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Abstract: H. Cölfen, K. Schilling, Progr. Coll. Polym. Sci., im Druck (1999)


Pseudo synthetic boundary experiments: A new approach to the determination of diffusion coefficients from sedimentation velocity experiments

Helmut Cölfen, Kristian Schilling

Max Planck Institute of Colloids and Interfaces, Colloid Chemistry, Am Mühlenberg, D-14476 Golm, Germany
Author for correspondence: Dr. Helmut Cölfen
Tel: 0331-567-9513, Fax: 0331-567-9502

In this paper, a method is presented which efficiently separates the diffusion boundary broadening from polydispersity in sedimentation velocity experiments. This can be achieved by the already well known extrapolation of the apparent sedimentation coefficient distributions aquired at different experimental times to infinite time to remove the effect of diffusion. The so derived diffusion corrected sedimentation coefficient distribution is then subtracted from each experimental scan in the sedimentation coefficient domain to yield the boundary broadening exclusively by diffusion in the radial domain. By that means, experimental scans are transferred into a pseudo synthetic boundary experiment – the classical experiment for the determination of diffusion coefficients – and can be evaluated by the various, already well established methods for synthetic boundary experiments. In principle, even diffusion coefficient distributions are accessible. The advantages of the presented method are:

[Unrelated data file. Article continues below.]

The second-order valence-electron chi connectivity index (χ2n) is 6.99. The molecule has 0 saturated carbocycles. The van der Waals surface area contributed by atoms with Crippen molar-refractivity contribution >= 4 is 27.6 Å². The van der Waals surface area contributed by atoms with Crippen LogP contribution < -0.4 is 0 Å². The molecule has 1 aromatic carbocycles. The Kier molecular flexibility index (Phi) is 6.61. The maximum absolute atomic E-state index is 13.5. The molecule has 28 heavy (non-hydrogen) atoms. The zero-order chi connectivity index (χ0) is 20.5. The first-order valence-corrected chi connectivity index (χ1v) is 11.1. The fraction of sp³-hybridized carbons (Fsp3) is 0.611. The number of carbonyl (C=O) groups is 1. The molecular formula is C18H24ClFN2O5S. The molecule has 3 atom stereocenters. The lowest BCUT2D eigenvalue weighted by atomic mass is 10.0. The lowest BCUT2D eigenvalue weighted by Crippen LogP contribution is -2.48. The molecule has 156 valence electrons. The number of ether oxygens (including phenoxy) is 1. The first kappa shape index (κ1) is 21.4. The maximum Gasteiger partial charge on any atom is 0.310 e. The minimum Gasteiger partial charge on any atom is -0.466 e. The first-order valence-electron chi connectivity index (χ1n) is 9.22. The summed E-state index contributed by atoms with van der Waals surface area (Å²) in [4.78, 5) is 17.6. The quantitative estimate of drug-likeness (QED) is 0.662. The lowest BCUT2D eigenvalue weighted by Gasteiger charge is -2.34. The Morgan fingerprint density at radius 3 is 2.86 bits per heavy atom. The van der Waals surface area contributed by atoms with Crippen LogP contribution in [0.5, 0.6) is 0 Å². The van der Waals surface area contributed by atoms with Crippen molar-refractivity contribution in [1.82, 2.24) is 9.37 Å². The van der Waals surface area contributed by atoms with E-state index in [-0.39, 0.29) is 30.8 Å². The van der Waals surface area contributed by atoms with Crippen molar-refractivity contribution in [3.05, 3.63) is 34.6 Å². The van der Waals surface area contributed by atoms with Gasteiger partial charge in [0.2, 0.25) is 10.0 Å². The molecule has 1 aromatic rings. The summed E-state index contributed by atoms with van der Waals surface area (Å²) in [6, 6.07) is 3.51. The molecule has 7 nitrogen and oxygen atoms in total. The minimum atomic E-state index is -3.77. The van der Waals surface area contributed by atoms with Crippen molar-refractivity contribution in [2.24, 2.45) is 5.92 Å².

1. that any imperfections in the layering process of synthetic boundary experiments resulting in zero time corrections are avoided,
  2. that even extremely large particles like micelles or vesicles which would sediment in any synthetic boundary experiment can be investigated in terms of diffusion coefficient distributions,
  3. one single experiment yields the sedimentation coefficient distribution and the corresponding pseudo synthetic boundary experiment (diffusion coefficient distribution) and
  4. the combination of sedimentation & diffusion coefficient distributions from one experiment principally can yield the density or molar mass distribution, both of which are important quantities especially for highly complex mixtures.

Sedimentation velocity, Polydispersity, Diffusion, Sedimentation coefficient distribution, boundary broadening

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